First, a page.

The new record has bested the previous one by a solid 10 inches.
The state says its bi-annual energy appraisal shows that residents will have a bit more money in their pockets this Winter.
Judy Palnau is a media specialist with the Michigan Public Service Commission. She says although unit price has risen for natural gas users, overall they should be paying less.
“Bills will be going down despite the fact that natural gas prices per unit are expected to be up. Last year was actually the reverse. We were paying an 11-year low per unit of natural gas, but because we were using so much more of it to keep warm, many people saw their bills actually go up, despite the lower price.”
Palnau says the estimate is based on the assumption that Michigan will have a return to normal winter weather this year.
We spoke to the National Weather Service office in Gaylord. Their meteorologists say Michigan will likely see a slightly colder than normal winter, however it will be nowhere near as cold as last year’s Polar Vortex.
The MPSC says even if Michigan has another remarkably cold Winter, there is enough energy stored to avoid a crisis.
Michigan residents are being encouraged to begin preparing for the winter by “weatherizing” their homes.
The rising cost of salt could be a budget-buster for road agencies this coming winter.
“It’s a simple supply-and-demand situation, obviously, and we went through a ton of salt, all agencies across the state and the upper Midwest because of last year’s winter,” says Jeff Cranson of the Michigan Department of Transportation. “And we anticipate this year, we’re going to have another pretty rough winter and, now, we know going into it that salt prices are going to be up.”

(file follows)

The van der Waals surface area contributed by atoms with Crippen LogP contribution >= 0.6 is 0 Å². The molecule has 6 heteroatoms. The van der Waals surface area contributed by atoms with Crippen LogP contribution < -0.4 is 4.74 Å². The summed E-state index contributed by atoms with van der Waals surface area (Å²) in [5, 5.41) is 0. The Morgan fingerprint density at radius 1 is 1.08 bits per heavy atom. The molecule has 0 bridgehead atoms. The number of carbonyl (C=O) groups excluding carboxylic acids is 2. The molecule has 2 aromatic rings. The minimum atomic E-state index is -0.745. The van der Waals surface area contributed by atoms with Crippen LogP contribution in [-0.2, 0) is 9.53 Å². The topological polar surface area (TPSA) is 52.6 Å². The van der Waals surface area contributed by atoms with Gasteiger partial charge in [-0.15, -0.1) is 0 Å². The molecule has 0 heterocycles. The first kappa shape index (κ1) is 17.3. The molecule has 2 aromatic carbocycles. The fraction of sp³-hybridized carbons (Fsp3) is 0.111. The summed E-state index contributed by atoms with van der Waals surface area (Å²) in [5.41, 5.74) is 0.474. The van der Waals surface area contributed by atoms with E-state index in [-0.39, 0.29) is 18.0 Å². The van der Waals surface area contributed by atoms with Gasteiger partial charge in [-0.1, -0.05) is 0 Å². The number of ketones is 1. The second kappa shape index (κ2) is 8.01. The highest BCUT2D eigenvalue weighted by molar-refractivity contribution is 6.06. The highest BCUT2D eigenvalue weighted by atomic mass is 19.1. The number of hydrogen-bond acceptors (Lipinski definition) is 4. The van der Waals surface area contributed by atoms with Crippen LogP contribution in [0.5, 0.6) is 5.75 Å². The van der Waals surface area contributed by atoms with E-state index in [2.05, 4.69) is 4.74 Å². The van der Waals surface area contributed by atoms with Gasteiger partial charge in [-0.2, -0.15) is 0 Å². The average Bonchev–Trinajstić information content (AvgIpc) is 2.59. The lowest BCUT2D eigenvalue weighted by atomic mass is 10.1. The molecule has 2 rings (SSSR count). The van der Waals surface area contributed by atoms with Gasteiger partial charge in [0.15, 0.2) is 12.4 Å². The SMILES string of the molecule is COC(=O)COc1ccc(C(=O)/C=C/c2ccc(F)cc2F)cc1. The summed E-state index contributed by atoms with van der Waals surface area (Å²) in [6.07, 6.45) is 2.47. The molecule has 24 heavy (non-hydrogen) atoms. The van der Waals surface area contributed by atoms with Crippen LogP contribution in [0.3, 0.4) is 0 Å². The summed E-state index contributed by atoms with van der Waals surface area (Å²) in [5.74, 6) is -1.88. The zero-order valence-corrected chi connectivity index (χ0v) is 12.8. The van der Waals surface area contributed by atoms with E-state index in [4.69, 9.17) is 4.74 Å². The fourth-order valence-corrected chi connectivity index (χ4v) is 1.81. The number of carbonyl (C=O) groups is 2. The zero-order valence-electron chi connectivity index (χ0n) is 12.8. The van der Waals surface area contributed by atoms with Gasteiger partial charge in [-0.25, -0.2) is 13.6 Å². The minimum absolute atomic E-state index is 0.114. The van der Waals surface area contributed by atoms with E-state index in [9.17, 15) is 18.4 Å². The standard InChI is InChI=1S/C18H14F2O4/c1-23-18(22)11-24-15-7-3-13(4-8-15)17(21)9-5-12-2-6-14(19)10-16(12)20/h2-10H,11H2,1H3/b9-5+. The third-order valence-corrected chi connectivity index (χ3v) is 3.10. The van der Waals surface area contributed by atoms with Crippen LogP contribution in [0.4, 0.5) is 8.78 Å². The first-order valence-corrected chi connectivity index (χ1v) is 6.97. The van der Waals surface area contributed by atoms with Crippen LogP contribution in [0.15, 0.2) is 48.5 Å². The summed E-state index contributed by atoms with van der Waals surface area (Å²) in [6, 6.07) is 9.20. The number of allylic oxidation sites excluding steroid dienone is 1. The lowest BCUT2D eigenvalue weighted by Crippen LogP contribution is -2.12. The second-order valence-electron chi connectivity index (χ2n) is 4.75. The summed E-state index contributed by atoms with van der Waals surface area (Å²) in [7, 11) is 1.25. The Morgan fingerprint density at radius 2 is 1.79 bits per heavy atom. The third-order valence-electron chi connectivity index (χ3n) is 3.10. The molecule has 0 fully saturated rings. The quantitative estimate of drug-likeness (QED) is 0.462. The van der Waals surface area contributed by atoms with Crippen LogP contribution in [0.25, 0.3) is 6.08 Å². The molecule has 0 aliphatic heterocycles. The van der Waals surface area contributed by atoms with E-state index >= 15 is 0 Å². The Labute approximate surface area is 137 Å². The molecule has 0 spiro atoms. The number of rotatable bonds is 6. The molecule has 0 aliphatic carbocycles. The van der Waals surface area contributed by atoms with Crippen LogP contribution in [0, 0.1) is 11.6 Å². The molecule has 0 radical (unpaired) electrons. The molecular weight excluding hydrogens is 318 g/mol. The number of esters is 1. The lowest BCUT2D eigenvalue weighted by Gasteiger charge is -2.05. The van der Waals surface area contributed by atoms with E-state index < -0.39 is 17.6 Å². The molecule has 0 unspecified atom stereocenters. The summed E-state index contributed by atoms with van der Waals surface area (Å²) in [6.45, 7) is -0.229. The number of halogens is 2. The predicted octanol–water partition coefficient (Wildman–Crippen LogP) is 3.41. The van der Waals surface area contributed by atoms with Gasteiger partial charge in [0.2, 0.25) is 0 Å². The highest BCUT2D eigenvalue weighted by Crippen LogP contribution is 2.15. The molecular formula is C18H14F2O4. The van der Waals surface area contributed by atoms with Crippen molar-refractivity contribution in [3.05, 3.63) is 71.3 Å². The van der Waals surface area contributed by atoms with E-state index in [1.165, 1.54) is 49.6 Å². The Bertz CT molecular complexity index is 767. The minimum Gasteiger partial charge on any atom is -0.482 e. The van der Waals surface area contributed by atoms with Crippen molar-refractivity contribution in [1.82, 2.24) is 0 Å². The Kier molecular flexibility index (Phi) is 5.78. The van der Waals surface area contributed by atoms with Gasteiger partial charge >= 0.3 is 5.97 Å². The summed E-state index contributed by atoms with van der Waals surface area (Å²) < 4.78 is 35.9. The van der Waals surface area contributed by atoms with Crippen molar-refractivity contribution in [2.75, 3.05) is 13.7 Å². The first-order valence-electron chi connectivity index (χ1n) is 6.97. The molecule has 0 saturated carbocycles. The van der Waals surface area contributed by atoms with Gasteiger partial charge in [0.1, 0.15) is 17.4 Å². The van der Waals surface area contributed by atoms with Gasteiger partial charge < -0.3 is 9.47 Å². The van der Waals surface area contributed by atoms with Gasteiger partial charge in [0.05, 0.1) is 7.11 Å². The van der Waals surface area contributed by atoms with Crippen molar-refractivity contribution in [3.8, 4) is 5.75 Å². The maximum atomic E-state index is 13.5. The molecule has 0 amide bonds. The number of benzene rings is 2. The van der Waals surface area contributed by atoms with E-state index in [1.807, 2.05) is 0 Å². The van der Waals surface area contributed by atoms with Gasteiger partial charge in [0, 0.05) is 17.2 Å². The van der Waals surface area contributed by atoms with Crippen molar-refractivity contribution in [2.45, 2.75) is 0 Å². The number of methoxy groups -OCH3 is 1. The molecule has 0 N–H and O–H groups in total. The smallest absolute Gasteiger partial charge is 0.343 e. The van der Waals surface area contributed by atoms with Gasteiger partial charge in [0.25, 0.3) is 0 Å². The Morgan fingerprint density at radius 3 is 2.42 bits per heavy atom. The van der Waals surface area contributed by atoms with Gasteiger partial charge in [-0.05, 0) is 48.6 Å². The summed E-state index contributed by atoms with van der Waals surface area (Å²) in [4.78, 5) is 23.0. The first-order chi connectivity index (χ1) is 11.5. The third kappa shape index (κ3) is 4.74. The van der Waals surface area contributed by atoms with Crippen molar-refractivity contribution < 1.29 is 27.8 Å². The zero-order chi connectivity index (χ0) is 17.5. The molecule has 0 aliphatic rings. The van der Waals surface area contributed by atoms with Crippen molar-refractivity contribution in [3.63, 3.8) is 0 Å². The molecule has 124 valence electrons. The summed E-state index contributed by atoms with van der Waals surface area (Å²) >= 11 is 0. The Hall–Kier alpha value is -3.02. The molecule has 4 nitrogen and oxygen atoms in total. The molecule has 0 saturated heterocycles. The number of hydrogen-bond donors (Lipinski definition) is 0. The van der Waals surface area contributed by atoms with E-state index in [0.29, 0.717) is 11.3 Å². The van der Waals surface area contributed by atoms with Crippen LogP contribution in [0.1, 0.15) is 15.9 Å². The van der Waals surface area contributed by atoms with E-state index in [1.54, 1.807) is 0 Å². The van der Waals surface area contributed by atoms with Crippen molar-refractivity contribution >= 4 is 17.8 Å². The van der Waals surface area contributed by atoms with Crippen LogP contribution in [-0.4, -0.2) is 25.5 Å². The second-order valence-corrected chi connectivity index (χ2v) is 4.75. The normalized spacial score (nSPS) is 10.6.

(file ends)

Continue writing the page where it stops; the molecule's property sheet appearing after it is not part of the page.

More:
Cranson says the cost of salt is about 50 percent more than last year. Cranson says the state and local road agencies used 656 thousand tons of salt last winter. The same amount would cost about $40 million today.
He says history suggests it could be years before the cost of road salt goes down. He says it’s one more reason the state needs to come up with more road revenue.
Governor Rick Snyder is pressing the Legislature to approve a package to raise more than a billion dollars for roads.
Ready or not, Meteorologists are predicting a cold, wet, and snowy start to the weekend, and possibly a storm system on Monday. Continue reading
Keeping roads clear this winter may be a little more expensive with road salt prices on the rise.
Winter can be rough on northern Michigan roads, and a new program aims to keep drivers safe this winter.
The Michigan Department of Transportation Is looking for what they call “Road Watchers” who would rate driving conditions in the Upper Peninsula. Continue reading
If you thought this summer was colder than usual… you were right. But no records were set. Continue reading
Eastern UP and northern Michigan electric companies are working today to restore power to thousands of homes throughout the area.
Complex storms are producing some unsettling waves in northern Michigan waters, in which water levels are rising up and down along shorelines.
Labor Day’s extreme weather made some northern Michigan trails too dangerous to use.
Instead of spending the day outside grilling and relaxing, many Michigan families spent their Labor Day indoors thanks to mother nature. Weather officials said Labor Day storms produced four tornadoes in Northern lower Michigan. Continue reading
Members of Michigan’s congressional delegation say they will fight to get federal help for people affected by massive floods in and around Detroit.
Thousands of people in and around Detroit are still dealing with damage after massive floods last week.
Gov. Rick Snyder says massive flooding this week in and around Detroit reinforces the need to boost state spending on roads. Snyder says Michigan’s crumbling infrastructure may have played a role in the floods, although it’s too early to tell for sure.